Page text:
Researchers estimate that if 9% of the world’s ocean surfaces were used for seaweed farming, we would be removing 53 billion tonnes of CO2 per year from the atmosphere.

Learn more

automotive industry

Revolutions in autonomous (self driving) vehicles, electric vehicles, car sharing, ride sharing and connected vehicle technology will radically alter the way we move around cities. A traditional vehicle manufacturer can no longer solely rely on manufacturing the vehicles we know today. While we have seen a significant shift in thinking, manufacturers will have to continue to focus on a broadening concept of mobility.

Electric vehicles

An electric car is an automobile that is propelled by one or more electric motors, using energy stored in rechargeable batteries. Charging an electric car can be done at a variety of charging stations, these charging stations can be installed in both houses and public areas.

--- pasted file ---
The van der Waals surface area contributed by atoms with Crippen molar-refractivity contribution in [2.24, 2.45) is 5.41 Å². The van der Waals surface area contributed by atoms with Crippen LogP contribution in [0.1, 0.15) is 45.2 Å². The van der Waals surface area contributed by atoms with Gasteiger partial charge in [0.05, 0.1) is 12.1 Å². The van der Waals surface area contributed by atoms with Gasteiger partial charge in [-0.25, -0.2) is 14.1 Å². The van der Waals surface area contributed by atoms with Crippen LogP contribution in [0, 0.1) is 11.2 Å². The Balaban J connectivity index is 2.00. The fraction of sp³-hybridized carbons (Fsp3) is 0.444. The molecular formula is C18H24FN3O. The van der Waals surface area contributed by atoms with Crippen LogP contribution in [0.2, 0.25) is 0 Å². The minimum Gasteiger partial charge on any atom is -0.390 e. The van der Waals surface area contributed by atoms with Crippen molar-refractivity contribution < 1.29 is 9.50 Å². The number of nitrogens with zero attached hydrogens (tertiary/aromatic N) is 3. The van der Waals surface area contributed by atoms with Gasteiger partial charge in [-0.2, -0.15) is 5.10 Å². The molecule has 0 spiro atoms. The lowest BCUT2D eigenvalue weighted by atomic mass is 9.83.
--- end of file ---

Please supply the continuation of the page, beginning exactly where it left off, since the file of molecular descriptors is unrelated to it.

The Tesla Model S was the top selling plug-in electric car worldwide in 2015 and 2016, and by the end of 2018 continued to rank as the second most-sold electric car in history after the Nissan Leaf.


You are enough

We know all this can seem a little daunting, and perhaps it makes you feel small, but remember size doesn’t equal importance and being small doesn’t mean your actions aren’t meaningful.

  1. Be aware of your actions - how much water are you using? Do you need to turn the light on?

  2. Save energy - turn off appliances at the wall if you aren’t using them

  3. Public Transport or lift share

  4. Gardening! Grow your own plants, herbs and/or veggies

  5. Look after native wildlife

  6. Recycle what you can

  7. Compost food waste

  8. Collect rain water to water your garden

  9. Buy second hand

  10. Fix what’s broken rather than replacing it

  11. Work together


Activity

Let’s make a promise to Earth. Using the activity sheets provided colour in Earth, you could even fill it with lots of plants and animals. Write you name in the centre and in the love heart write a promise to Earth.

This could be;

I promise to reduce my plastic by using my own metal straw

I promise to look after Bees by planting flowers in my Garden

I promise to look after the planet by riding my bike to school